United States District Court, M.D. Louisiana
RULING AND ORDER
A. JACKSON, CHIEF JUDGE.
the Court is the Motion to Dismiss (Doc.
18), and the Motion for Partial Summary
Judgment for Failure to Exhaust Administrative Remedies (Doc.
19) filed by Lieutenant Emanuel Ellis and Sergeant
Jesse Dunn ("Defendants"). In the Motion to
Dismiss, Defendants seek to dismiss any claims brought
against them in their official capacities under Fed.R.Civ.P.
12(b)(1). (Doc. 18-1 at p. 2). In the Partial Motion for
Summary Judgment, Defendants seek to dismiss several claims
because Plaintiff has not exhausted his administrative
remedies and on the basis that verbal threats alone do not
give rise to a constitutional violation. (Doc. 19-2 at pp. 2,
6-7). Plaintiff filed oppositions, (Docs. 20, 32), Defendant
filed a reply, (Doc. 34), and Plaintiff filed a
sur-opposition, (Doc. 29), where applicable. For reasons
explained fully herein, the Motion to Dismiss (Doc.
18) is DENIED, and the
Motion for Partial Summary Judgment (Doc.
19) is GRANTED IN PART AND DENIED IN
Aucoin ("Plaintiff") is an inmate at the Dixon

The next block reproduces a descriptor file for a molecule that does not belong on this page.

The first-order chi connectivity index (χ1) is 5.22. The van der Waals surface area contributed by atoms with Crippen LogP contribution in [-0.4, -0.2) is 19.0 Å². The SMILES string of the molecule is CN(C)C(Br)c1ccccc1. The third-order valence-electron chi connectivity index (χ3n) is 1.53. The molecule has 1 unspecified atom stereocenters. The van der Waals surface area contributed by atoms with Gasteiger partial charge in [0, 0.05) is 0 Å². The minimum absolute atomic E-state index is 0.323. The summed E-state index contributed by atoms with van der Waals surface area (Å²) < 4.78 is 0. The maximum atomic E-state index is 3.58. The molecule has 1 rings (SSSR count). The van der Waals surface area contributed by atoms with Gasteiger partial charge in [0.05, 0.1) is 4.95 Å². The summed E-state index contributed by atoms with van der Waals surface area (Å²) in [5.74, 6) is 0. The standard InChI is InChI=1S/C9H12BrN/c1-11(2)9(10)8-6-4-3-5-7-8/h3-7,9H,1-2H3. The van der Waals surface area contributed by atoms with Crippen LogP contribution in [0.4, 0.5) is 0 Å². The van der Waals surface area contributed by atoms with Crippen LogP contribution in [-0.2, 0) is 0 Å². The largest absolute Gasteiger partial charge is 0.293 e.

Correctional Institute in Jackson, Louisiana. (Doc. 1 at p.
2). He alleges that on February 26, 2015, Lieutenant Ellis
placed him in restraints, removed him from his cell, and then
beat him. Id. at ¶¶ 7-9. Plaintiff further
alleges that Sergeant Dunn stood by and watched and praised
Lieutenant Ellis for beating him. Id. Plaintiff
claims that he suffered a black eye, busted lip, marks on his
neck and stomach, and bruised ribs from the beating.
Id. at ¶ 9. He further alleges that he has
permanent damage to his right eye, and that he continues to
spit up blood as a result of being beaten. Id. at
Dixon Correctional Institute, like all Louisiana prisons, has
a two-step administrative grievance process to address
prisoner complaints. La. Admin. Code. Tit. 22, §
325(F)(3)(a)(iii). At step one, a prisoner must file a
request for an administrative remedy or write a letter to the
warden, setting out the basis for the claim, and the relief
sought. § 325(G)(1)(a)(i). These letters "should be
as brief as possible, " but "should present as many
facts as possible to answer all questions (who, what, when,
where and how) concerning the incident." §
screening officer then notifies the prisoner about whether
the grievance will be processed, or rejected as a result of a
procedural rule violation. § 325(I)(1). Once accepted,
the warden must reply to the grievance within forty days.
§ 325(J)(1)(a). If a prisoner is not satisfied with the
response, they may proceed to step two and appeal the
warden's decision to the Secretary of the Department of
Public Safety and Corrections. § 325(J)(1)(b)(i). A
final decision must be made by the Secretary within
forty-five days. § 325(J)(1)(b)(ii).
alleges that after filing a grievance about the alleged
beating, Lieutenant Ellis made racist statements toward him
on April 17, 2015. (Doc. 1 at ¶ 14). In response to the
alleged racist statements, Plaintiff alleges that he filed
another grievance." Id. Plaintiff also claims that